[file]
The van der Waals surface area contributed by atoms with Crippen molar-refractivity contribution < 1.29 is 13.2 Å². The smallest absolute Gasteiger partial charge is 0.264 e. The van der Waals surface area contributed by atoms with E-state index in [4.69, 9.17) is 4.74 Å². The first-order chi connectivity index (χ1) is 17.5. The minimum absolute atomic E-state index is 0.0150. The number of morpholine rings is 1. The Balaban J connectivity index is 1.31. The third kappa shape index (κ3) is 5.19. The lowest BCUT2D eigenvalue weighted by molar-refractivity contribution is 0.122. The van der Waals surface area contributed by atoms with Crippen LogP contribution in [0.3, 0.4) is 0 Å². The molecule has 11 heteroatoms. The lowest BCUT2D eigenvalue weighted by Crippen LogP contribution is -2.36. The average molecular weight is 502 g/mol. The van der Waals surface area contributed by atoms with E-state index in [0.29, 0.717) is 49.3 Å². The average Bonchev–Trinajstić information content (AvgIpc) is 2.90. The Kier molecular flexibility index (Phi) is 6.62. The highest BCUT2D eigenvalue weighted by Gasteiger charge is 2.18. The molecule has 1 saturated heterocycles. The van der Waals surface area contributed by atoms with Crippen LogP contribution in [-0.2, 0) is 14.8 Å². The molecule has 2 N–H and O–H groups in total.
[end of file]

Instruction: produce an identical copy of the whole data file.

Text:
The van der Waals surface area contributed by atoms with Crippen molar-refractivity contribution < 1.29 is 13.2 Å². The smallest absolute Gasteiger partial charge is 0.264 e. The van der Waals surface area contributed by atoms with E-state index in [4.69, 9.17) is 4.74 Å². The first-order chi connectivity index (χ1) is 17.5. The minimum absolute atomic E-state index is 0.0150. The number of morpholine rings is 1. The Balaban J connectivity index is 1.31. The third kappa shape index (κ3) is 5.19. The lowest BCUT2D eigenvalue weighted by molar-refractivity contribution is 0.122. The van der Waals surface area contributed by atoms with Crippen LogP contribution in [0.3, 0.4) is 0 Å². The molecule has 11 heteroatoms. The lowest BCUT2D eigenvalue weighted by Crippen LogP contribution is -2.36. The average molecular weight is 502 g/mol. The van der Waals surface area contributed by atoms with E-state index in [0.29, 0.717) is 49.3 Å². The average Bonchev–Trinajstić information content (AvgIpc) is 2.90. The Kier molecular flexibility index (Phi) is 6.62. The highest BCUT2D eigenvalue weighted by Gasteiger charge is 2.18. The molecule has 1 saturated heterocycles. The van der Waals surface area contributed by atoms with Crippen LogP contribution in [-0.2, 0) is 14.8 Å². The molecule has 2 N–H and O–H groups in total.